In the estate tax's current incarnation, the Economic Growth and Tax Relief Reconciliation Act of 2001, up to $2 million of an estate's worth is exempt from tax, while the remainder is taxed at 45 percent. Next year, the exemption jumps to $3.5 million. During 2010, the estate tax will be repealed for one year. Every rancher, estate planner and land conservation professional interviewed for this story said the same thing: That's the year that everyone is hoping to die.
Unless Congress comes up with another plan, estate taxes revert to 2001 levels in 2011 -- a $1 million exemption, plus a 55 percent tax rate on the estate's value beyond that. A political hot potato, estate tax reform will doubtless be left for debate until after the November elections. For the record, Republican presidential nominee John McCain is calling for a $5 million exemption ($10 million per couple, with any unused exemption value transferable to a spouse after death) with a tax rate of 15 percent. Democratic nominee Barack Obama proposes a permanent hold on the 2009 rates, with a $3.5 million exemption ($7 million per couple, with spouse transferability) and a 45 percent tax rate.
Neither candidate's exemption is likely to help landowners in high-value resort areas like Steamboat Springs or Aspen. "Three million to five million dollars is not a price point that would make a difference here‚" says Martha Cochran, executive director of the Aspen Valley Land Trust. She offers a jaw-dropping example: A 1,400-acre Pitkin County ranch, with a conservation easement that removed development rights in perpetuity, recently sold for $37 million.
Conservation easements have long helped landowners reduce the value of their property while preserving the agricultural, ecological or open-space qualities of their land. But despite the extra $500,000 estate-tax exemption available for such easements, they might not be enough to solve the problem for farms and ranches in high-dollar communities.
"There will be a time when conservation easement lands will be worth the same or more as unconserved land because they are so rare. There is a certain clientele of people with ungodly amounts of money who are willing to pay‚" says Todd Hagenbuch, a fourth-generation rancher on his family's Green Creek Ranch near Steamboat Springs and vice-president of the Rocky Mountain Farmers Union. The union does not want to do away with the estate tax, but does support raising the exemption limit. Still, "the problem in our area is that the limits would have to be so high," Hagenbuch says. "Any limit is still going to be surpassed in these high mountain valleys."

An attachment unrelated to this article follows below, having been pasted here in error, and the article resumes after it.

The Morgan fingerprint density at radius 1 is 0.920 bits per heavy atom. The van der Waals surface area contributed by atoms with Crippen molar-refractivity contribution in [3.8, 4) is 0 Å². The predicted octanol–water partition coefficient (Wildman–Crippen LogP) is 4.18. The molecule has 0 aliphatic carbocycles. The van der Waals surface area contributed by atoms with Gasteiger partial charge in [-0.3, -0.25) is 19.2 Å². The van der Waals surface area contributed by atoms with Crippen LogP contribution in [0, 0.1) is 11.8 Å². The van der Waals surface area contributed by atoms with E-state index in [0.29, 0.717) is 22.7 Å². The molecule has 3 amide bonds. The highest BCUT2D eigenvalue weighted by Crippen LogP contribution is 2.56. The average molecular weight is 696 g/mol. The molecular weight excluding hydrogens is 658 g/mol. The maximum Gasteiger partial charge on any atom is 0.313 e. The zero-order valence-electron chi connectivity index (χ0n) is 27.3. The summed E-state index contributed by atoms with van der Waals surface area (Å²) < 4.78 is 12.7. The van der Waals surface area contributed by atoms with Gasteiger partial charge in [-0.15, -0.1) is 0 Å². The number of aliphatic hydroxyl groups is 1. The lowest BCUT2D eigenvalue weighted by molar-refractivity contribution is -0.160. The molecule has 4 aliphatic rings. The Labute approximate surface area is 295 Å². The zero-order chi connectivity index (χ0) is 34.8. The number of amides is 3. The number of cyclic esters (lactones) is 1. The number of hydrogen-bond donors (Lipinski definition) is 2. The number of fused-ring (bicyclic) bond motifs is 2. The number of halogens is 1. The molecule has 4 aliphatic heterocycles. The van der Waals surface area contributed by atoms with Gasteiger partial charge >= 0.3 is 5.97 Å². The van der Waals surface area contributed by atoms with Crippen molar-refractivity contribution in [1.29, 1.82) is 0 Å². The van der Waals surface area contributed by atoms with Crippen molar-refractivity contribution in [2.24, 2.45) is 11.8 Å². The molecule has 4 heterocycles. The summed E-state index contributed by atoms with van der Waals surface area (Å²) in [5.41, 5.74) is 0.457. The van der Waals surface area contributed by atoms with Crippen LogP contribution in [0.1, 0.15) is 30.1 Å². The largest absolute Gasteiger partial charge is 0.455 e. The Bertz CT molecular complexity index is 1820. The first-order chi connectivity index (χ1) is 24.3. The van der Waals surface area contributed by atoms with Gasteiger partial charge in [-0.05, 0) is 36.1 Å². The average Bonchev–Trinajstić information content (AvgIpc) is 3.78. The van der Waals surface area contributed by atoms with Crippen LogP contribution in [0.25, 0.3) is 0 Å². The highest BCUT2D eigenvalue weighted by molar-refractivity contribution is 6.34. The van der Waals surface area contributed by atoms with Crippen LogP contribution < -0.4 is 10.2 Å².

Up until now, problems for farmers and ranchers (who are rarely the deep-pocketed Rockefellers that the estate tax was intended to target) usually arose when a family hadn't done sufficient planning to reduce an estate's value and thus limit the amount of tax they would owe. Now that some open land is so expensive, estate taxes dig deep into the wallets of even the Rockefeller types in resort communities.
Although wealthy landowners might have a few more options to avoid selling their land, the estate-planning choices are essentially the same, says Brad Tafoya, a Durango, Colo.-based estate planner. Generally, those choices include a combination of conservation easements, a family limited partnership that transfers the ranch value to the next generation over many years, and life insurance structured to help pay the estate taxes, says Tafoya.
Green Creek Ranch, bordered by the exclusive Lake Catamount subdivision, is a testament to such planning: Hagenbuch says his mom and her two siblings, now in their 60s, expect to pay no estate taxes when they inherit the ranch. The working ranch has conservation easements, and Hagenbuch says that the transfer of wealth from Elaine Gay, the family's 90-year old matriarch, has already occurred. But given that 77 unimproved acres next door sold in July for more than $64,000 an acre, the next generation still likely has its work cut out.
And many landowners are running out of ideas. There's talk in the land-conservation community about "sweetening the pot for conservation easement land owners‚" says Mike Beam, a founder of the Partnership of Rangeland Trusts, an association created to conserve working agricultural properties. Proposals in Washington, D.C., include further extending the $500,000 conservation easement exemption benefit, or exempting family-owned farms and ranches from the estate tax altogether. Sen. Ken Salazar, D-Colo., sponsored the Family Farm and Ranch Act of 2007, which would grant an estate tax exemption for farms and ranches that stay in the family and continue agricultural operations after the original estate-holder passes away. The bipartisan effort was referred to the Senate Finance Committee a year ago but has yet to see major action.
Holly, who has planned and re-planned her estate through the years, is happy just to stay and work her Overlook Ranch. In hopes of keeping the ranch intact and in the family, she's using all the recommended estate planning avenues except a conservation easement -- an option she worries might be too restrictive to her heirs, since land values are "only going to continue to rise, and we know it‚" she says. She's saving an easement as a last resort.
"It's to the point where I have no estate planning tools any more,‚" Holly says. "I don't want to liquidate. I want to live and die here on my 1,800 acres."
The author is a freelance journalist based in Steamboat Springs, Colorado.© High Country News